Beverly Hills Courier
Beverly Hills Courier
Beverly Hills Courier

City of Beverly Hills | Education

Hawthorne School Welcomes Holocaust Survivor

When a student asked why he shares his painful story, he replied, “I try to keep the memory alive so the next generation knows what happened during the Holocaust and World War II.”

BY Ana Figueroa February 19, 2021
Hawthorne School Welcomes Holocaust Survivor
Holcaust survivor Jerry Weiser spoke to a Hawthorne School class

Dessie Jeffries’ 4th-grade class at the Hawthorne School welcomed Holocaust survivor Jerry Weiser as a guest speaker Feb. 9. Weiser is the grandfather of one of Jeffries’ students. He shared his life’s journey with them virtually, in words and in photographs. 

Weiser told the students of the violence perpetrated by Slovak fascists from 1939 until 1944, and later by the invading Nazis. During the Holocaust and World War II, Weiser and his mother, Eva Pomeranz-Weiser, spent years separated from one another. While she was interned in Auschwitz, “Saba Jerry,” as Jeffries’ class calls him, spent years hidden in different countries, with different families, using six different names. Weiser last saw his father when he was three months old.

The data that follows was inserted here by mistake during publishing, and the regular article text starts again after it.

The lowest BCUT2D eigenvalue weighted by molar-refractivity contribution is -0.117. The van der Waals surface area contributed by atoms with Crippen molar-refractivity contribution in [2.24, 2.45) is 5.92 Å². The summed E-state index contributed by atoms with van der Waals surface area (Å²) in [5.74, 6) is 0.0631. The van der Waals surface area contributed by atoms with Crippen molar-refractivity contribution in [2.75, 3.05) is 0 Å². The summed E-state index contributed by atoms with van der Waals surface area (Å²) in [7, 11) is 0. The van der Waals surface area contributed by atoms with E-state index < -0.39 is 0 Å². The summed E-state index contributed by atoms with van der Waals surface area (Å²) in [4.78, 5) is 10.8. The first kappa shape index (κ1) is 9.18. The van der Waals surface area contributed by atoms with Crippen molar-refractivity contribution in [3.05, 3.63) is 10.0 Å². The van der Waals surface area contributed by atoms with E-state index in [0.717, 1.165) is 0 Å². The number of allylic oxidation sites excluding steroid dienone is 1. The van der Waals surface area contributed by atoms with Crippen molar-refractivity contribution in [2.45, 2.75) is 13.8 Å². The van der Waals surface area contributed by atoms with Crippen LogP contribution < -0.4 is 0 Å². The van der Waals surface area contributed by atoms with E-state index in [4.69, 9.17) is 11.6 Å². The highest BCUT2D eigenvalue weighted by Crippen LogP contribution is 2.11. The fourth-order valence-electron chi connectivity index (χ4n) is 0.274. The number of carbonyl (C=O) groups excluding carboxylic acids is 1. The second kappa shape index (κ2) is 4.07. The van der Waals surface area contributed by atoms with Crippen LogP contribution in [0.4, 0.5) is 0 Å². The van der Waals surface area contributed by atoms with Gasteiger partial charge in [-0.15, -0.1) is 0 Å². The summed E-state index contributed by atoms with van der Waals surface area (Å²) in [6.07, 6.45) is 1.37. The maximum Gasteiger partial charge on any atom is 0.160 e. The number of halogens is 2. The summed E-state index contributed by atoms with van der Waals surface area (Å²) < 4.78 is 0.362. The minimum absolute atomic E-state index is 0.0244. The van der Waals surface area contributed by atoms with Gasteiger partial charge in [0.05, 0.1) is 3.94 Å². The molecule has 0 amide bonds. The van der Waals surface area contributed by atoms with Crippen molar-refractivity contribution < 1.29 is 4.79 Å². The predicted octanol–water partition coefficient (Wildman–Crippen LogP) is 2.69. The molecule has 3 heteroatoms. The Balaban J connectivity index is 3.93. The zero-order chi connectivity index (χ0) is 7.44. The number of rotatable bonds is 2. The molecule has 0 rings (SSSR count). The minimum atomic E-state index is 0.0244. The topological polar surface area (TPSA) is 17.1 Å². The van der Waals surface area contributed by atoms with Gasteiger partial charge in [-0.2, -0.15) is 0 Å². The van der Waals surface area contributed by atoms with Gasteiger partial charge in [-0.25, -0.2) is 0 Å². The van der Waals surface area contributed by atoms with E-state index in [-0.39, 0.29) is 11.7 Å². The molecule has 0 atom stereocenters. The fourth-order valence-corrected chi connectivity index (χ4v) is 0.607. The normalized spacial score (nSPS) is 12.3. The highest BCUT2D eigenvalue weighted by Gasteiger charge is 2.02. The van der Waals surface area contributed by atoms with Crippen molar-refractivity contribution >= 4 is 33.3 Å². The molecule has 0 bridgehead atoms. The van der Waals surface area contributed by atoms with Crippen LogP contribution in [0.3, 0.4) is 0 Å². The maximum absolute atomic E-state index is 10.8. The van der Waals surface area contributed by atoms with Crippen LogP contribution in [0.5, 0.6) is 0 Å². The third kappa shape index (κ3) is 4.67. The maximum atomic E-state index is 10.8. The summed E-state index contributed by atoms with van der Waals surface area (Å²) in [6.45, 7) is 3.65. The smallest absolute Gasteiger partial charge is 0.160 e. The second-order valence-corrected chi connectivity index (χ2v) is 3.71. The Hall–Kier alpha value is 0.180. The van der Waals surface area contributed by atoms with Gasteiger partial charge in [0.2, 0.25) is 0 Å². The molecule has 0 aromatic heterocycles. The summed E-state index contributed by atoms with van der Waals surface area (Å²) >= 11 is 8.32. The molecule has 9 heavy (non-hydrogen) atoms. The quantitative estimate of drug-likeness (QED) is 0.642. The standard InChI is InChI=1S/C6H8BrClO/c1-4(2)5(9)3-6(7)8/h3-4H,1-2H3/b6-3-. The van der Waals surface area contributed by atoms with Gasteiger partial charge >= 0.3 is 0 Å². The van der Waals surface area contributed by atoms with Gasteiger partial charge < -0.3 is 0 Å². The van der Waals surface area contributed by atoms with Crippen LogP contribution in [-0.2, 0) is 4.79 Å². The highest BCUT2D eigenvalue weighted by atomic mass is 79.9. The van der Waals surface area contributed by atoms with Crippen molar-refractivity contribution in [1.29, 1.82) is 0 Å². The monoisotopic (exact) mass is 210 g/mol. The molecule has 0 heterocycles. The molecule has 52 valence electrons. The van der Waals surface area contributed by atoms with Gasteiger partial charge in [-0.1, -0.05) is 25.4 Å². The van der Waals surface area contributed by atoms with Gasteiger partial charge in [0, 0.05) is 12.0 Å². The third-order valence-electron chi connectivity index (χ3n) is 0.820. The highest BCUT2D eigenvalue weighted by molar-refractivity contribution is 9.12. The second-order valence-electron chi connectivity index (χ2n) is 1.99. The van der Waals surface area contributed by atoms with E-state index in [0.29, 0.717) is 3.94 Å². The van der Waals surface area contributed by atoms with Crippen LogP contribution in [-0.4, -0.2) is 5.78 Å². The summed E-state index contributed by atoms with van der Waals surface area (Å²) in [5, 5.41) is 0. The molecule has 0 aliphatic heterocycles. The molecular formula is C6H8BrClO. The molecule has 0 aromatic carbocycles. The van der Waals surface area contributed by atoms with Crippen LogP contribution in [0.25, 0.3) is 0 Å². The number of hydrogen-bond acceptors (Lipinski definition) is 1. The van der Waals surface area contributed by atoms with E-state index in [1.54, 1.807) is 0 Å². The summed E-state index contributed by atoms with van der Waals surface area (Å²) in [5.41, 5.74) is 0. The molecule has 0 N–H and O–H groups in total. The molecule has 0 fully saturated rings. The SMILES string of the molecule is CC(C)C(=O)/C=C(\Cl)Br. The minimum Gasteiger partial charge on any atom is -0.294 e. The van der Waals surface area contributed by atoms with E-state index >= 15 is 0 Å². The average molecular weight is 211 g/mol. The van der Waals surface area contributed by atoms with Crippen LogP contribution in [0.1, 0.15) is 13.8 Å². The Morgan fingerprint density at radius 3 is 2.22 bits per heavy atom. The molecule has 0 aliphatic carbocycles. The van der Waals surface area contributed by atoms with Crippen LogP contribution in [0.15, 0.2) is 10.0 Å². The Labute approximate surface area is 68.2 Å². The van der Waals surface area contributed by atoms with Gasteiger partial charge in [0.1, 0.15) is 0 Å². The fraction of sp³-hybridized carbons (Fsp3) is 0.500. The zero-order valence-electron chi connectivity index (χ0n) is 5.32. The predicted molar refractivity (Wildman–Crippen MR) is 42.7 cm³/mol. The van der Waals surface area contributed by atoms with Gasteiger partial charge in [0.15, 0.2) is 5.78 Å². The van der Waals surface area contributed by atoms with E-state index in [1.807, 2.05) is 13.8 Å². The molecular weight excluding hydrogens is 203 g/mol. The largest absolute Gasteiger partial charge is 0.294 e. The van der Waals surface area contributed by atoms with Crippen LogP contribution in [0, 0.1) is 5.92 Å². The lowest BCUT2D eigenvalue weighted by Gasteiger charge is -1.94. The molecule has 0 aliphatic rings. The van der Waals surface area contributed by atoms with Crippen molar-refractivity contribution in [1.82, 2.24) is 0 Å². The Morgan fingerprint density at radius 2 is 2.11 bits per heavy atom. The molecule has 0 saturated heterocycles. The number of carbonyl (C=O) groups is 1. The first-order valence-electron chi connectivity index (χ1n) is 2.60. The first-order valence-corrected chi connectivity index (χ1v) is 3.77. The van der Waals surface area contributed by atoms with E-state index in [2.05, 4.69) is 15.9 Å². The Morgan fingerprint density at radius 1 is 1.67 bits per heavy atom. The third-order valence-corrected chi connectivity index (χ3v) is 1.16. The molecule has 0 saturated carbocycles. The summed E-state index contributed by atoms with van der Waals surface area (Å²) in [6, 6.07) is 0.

Weiser’s mother wrote poetry and became known as the “Poetess of Auschwitz.” Weiser himself is featured in a video about his life, “The Boy with Six Names,” and the book, “The Hide and Seek Children,” by Barbara Barnett. The book tells of his time with other children at Clonyn Castle in Ireland, where Dr. Rabbi Solomon Schonfeld and his staff searched for their families in the hopes of reuniting them. Eventually, 148 children including Weiser rejoined their families. 

When a student asked why he shares his painful story, he replied, “I try to keep the memory alive so the next generation knows what happened during the Holocaust and World War II.”

The fact that the Weiser spoke during Black History Month was a particularly fitting lesson on the importance of tolerance. Weiser’s wife Rita joined the discussion, noting that Black History and Jewish History are “human histories.” The lesson of both is to be kind and respectful to one another. 

Hawthorne School teacher Dessie Jeffries’ class listens to guest speaker.

Jeffries told the Courier that the Weisers, “Hit home the message that racism is always wrong and that everyone’s history is to be respected because we are all a part of American History. We owe it to our children to teach the truth and to teach against hate. It was a life-lifting experience for my class and me.”

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